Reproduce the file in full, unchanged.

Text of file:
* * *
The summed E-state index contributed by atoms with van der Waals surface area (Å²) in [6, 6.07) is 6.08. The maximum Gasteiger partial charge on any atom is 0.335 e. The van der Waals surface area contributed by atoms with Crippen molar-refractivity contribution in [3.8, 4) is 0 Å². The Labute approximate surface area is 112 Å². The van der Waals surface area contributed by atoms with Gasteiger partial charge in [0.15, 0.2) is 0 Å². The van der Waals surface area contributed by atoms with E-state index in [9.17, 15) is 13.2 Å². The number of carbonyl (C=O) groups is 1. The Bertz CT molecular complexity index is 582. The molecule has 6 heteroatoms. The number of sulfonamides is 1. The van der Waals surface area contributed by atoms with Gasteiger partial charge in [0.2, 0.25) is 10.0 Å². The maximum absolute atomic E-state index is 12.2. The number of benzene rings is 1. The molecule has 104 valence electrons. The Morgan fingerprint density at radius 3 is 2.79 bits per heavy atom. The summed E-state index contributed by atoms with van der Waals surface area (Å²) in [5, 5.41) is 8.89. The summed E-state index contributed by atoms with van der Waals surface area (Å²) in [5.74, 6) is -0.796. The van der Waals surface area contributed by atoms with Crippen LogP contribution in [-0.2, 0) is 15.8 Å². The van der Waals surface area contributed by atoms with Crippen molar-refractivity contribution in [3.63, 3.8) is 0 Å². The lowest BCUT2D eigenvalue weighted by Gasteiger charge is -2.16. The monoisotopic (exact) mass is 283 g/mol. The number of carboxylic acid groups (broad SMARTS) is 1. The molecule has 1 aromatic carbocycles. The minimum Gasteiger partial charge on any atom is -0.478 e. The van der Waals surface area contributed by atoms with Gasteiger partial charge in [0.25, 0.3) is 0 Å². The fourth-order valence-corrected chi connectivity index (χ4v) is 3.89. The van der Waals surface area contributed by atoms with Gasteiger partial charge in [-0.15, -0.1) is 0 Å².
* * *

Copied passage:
The summed E-state index contributed by atoms with van der Waals surface area (Å²) in [6, 6.07) is 6.08. The maximum Gasteiger partial charge on any atom is 0.335 e. The van der Waals surface area contributed by atoms with Crippen molar-refractivity contribution in [3.8, 4) is 0 Å². The Labute approximate surface area is 112 Å². The van der Waals surface area contributed by atoms with Gasteiger partial charge in [0.15, 0.2) is 0 Å². The van der Waals surface area contributed by atoms with E-state index in [9.17, 15) is 13.2 Å². The number of carbonyl (C=O) groups is 1. The Bertz CT molecular complexity index is 582. The molecule has 6 heteroatoms. The number of sulfonamides is 1. The van der Waals surface area contributed by atoms with Gasteiger partial charge in [0.2, 0.25) is 10.0 Å². The maximum absolute atomic E-state index is 12.2. The number of benzene rings is 1. The molecule has 104 valence electrons. The Morgan fingerprint density at radius 3 is 2.79 bits per heavy atom. The summed E-state index contributed by atoms with van der Waals surface area (Å²) in [5, 5.41) is 8.89. The summed E-state index contributed by atoms with van der Waals surface area (Å²) in [5.74, 6) is -0.796. The van der Waals surface area contributed by atoms with Crippen LogP contribution in [-0.2, 0) is 15.8 Å². The van der Waals surface area contributed by atoms with Crippen molar-refractivity contribution in [3.63, 3.8) is 0 Å². The lowest BCUT2D eigenvalue weighted by Gasteiger charge is -2.16. The monoisotopic (exact) mass is 283 g/mol. The number of carboxylic acid groups (broad SMARTS) is 1. The molecule has 1 aromatic carbocycles. The minimum Gasteiger partial charge on any atom is -0.478 e. The van der Waals surface area contributed by atoms with Gasteiger partial charge in [0.25, 0.3) is 0 Å². The fourth-order valence-corrected chi connectivity index (χ4v) is 3.89. The van der Waals surface area contributed by atoms with Gasteiger partial charge in [-0.15, -0.1) is 0 Å².